Practical Limitations

Given the complexity of the bioremediation process, it is often as critical to know the limitations of the site-specific scenario as it is to know how to apply the technology. Bioremediation is not unlike a golf swing; to play well, good mechanics are everything. Yet, recognizing flaws and adjusting them seems to be an insurmountable task. Environmental factors may stunt or preclude biodégradation even in the presence of engineered organisms. Biodégradation at residual concentrations of the target substrate frequently is a function of the presence of toxicants [34]. During acclimatization and log growth phase, insufficient oxygen and nutrient are the dominant constraints to growth rate. As a target substrate is reduced to levels below 200 mg/kg soil, substrate concentration and substrate inaccessibility may reduce the microbial population to maintenance levels. If the application is being attempted in situ, the transport of oxygen and nutrients to the contaminated zone and the extractability of the affected pore water present yet another set of constraints.

The challenge of effectively introducing nutrients and oxygen to the subsurface can be daunting. Bioslime buildup adjacent to injection wells or drains is a common problem. Subsurface heterogeneities and sorption of nutrients lead to preferential flow pathways for oxygen and nutrient transport, leaving pockets of the contaminated zone virtually untouched. Field experience acquired from responses to tanker and railroad car spills indicates that a practical limit to the size of an in situ treatment system ranges from 3 acres in fine-grained soils (sandy silt) to perhaps 20 acres in porous sands and gravels with native organic contents greater than 3%. Bioremediation in situ for contaminated soil over 5 acres or contaminated groundwater greater than 20 acres in size is not recommended as a sole treatment but may be included in a combination system with such technologies as soil venting, in situ air sparging, or hydraulic containment with above-grade treatment.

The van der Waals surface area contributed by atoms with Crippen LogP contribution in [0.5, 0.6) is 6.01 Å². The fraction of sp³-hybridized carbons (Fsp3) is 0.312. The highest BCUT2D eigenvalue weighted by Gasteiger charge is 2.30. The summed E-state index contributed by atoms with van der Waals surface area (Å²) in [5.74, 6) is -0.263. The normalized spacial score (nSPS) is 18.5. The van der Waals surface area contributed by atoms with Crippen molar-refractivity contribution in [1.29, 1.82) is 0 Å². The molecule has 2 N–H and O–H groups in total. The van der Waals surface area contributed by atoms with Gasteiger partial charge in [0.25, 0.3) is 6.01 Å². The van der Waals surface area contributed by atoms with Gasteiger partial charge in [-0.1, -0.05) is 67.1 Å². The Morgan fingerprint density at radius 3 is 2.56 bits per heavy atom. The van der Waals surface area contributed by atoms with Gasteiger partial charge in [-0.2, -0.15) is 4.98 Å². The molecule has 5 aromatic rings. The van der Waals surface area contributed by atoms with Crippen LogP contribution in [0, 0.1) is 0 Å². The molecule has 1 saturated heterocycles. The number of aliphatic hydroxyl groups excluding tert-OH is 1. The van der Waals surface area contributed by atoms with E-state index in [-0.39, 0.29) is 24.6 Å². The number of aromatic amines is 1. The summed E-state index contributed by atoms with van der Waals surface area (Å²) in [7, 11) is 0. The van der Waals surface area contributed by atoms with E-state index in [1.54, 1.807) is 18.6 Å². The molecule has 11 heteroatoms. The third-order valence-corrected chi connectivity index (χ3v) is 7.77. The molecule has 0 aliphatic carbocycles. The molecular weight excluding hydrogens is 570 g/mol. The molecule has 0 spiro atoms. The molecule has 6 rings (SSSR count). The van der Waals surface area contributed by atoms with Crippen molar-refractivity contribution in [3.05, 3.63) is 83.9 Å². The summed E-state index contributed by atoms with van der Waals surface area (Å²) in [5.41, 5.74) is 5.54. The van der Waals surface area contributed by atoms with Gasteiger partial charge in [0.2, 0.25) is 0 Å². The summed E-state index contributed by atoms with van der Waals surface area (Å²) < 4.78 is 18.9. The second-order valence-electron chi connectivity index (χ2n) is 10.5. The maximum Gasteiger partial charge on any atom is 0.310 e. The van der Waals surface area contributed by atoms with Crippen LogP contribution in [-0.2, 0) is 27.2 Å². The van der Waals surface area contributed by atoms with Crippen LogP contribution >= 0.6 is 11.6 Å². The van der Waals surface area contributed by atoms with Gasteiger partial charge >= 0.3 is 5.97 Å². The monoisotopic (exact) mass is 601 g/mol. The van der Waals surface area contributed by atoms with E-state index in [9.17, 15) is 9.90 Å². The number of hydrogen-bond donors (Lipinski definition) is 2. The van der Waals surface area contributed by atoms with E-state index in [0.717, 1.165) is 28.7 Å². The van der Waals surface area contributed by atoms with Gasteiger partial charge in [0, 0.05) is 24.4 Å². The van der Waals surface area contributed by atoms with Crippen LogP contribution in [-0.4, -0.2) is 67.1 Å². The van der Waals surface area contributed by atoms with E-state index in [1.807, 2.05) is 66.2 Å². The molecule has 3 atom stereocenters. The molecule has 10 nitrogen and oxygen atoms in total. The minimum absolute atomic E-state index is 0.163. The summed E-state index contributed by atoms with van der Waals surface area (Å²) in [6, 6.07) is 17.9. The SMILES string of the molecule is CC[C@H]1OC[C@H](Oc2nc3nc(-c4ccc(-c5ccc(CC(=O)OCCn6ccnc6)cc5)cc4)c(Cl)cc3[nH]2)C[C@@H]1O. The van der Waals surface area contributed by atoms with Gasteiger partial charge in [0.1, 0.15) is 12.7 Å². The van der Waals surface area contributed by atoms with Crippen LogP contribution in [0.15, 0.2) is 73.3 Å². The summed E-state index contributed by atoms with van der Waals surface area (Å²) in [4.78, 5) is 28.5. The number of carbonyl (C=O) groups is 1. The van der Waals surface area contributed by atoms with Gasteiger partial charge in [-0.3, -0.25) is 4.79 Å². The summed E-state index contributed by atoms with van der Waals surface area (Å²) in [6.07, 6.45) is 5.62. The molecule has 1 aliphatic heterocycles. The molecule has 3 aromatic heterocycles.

Recall that in Section II it was noted that sufficient oxygen was required to commence the catabolism process. Alexander [34] found that operating a system in an oxygen-deficient environment inhibited the metabolism of simple carbohydrates. Aromatic degradation may cease at oxygen concentrations less than 50% of optimum [35], Lee and Ward [36] confirmed these findings by observing a large decay rate for naphthalene, dibenzofuran, and phenanthrene in oxygenated groundwater in comparison to oxygen-depleted water.

Aerobic degradation is not the only pathway for aromatic degradation, however. Mineralization of xylenes in river alluvium under denitrifying conditions has been reported by Kuhn et al. [37]. Benzene, toluene, and alkylbenzenes detected in landfill leachate were mineralized by methanotropic bacteria in a study by Wilson and Rees [38]. Anaerobic decomposition has not been the subject of significant research efforts to date and currently is not being proposed at any of the 80 soil remediation sites under the purview of the EPA [1].